The Pollyanna Hypothesis
Coined in 1969 by psychologists from the University of Illinois, the term or idea “the happiness bias” or “the Pollyanna hypothesis” states that humans have this general inkling to make use of positive words as compared to negative words. This hypothesis follows the premise that humans are wired to communicate in a manner that would encourage people to get along with one another.
Research of study
Making use of Big Data techniques, a group of scientists were able to gather a large amount of data for 10 languages, namely English, French, Portuguese, Chinese, Indonesian, Spanish, German, Korean, Russian and Arabic. This data was gathered from various sources such as literature, social media, media seen on television, music, movies, news and websites. In order to further substantiate the data they gathered from Twitter, Christopher Danforth, from the University of Vermont, created an interactive meter or hedonometer to measure happiness or positive emotions that are reflected on written words.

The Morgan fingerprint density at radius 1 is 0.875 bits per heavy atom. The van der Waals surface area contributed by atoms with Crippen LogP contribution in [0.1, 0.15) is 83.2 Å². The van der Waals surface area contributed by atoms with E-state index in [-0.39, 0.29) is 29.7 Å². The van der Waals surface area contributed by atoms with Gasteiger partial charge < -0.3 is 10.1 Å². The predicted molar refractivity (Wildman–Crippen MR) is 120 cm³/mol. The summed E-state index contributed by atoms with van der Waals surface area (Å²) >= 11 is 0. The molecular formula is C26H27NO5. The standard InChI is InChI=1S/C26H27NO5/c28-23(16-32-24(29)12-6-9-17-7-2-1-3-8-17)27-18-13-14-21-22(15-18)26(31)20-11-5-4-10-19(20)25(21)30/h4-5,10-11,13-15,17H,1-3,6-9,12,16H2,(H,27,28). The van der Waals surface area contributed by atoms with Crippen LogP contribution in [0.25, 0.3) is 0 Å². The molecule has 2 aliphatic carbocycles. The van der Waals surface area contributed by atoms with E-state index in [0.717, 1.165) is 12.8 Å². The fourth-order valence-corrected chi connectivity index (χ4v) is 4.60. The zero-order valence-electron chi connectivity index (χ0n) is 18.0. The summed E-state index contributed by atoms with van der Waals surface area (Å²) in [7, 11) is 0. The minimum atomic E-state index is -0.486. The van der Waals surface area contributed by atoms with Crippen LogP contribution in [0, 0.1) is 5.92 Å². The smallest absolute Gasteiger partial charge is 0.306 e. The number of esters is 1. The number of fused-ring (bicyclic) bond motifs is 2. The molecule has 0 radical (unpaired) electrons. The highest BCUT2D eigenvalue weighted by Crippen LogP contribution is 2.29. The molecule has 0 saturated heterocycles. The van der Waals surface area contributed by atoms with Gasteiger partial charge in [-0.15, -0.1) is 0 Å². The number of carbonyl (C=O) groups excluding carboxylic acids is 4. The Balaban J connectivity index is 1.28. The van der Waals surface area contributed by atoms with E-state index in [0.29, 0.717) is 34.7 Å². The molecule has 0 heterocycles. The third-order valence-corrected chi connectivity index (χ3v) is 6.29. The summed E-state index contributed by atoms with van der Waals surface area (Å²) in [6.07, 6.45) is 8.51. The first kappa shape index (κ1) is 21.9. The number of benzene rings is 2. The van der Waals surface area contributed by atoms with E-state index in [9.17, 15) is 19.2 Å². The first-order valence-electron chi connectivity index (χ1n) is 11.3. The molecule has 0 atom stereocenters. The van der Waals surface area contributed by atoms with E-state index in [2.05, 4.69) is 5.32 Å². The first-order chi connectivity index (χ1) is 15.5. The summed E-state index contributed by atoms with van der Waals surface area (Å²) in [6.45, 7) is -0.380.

Tracking all the posts on Twitter, this meter would note certain changes in the emotions found on the tweets based on certain events. It was noted that people were generally saddened during the Charlie Hebdo tragedy in Paris. On a separate note, it was also seen that the meter saw some ups during happy holidays such as New Year’s Day and Christmas. Apart from being used to track tweets, it was also used to chart the flow of positivity or happiness from literature books. Moby Dick by Herman Melville dipped down at the end, due to its ending. However the Count of Monte Cristo by Alexander Dumas saw a rise on the meter due to its positive ending.
Research at the University of Vermont has shown that the most common words lean on to the positive side. Among all the languages in the world, the one that comes out to be the happiest one is the Spanish language. Coming in second is a similar language, which would be Portuguese. English comes in as the third most positive language, followed by German and French. Out of the 10 languages analyzed, Chinese came out to be the language that had the least number of happy or positive words. But the average score showed that people generally make use of happy or positive words more than the negative or sad ones. Upon further analyzing the etymology of different languages and how they were used, it was seen that most people tend to write or communicate with positive feelings as seen in the positive words being used.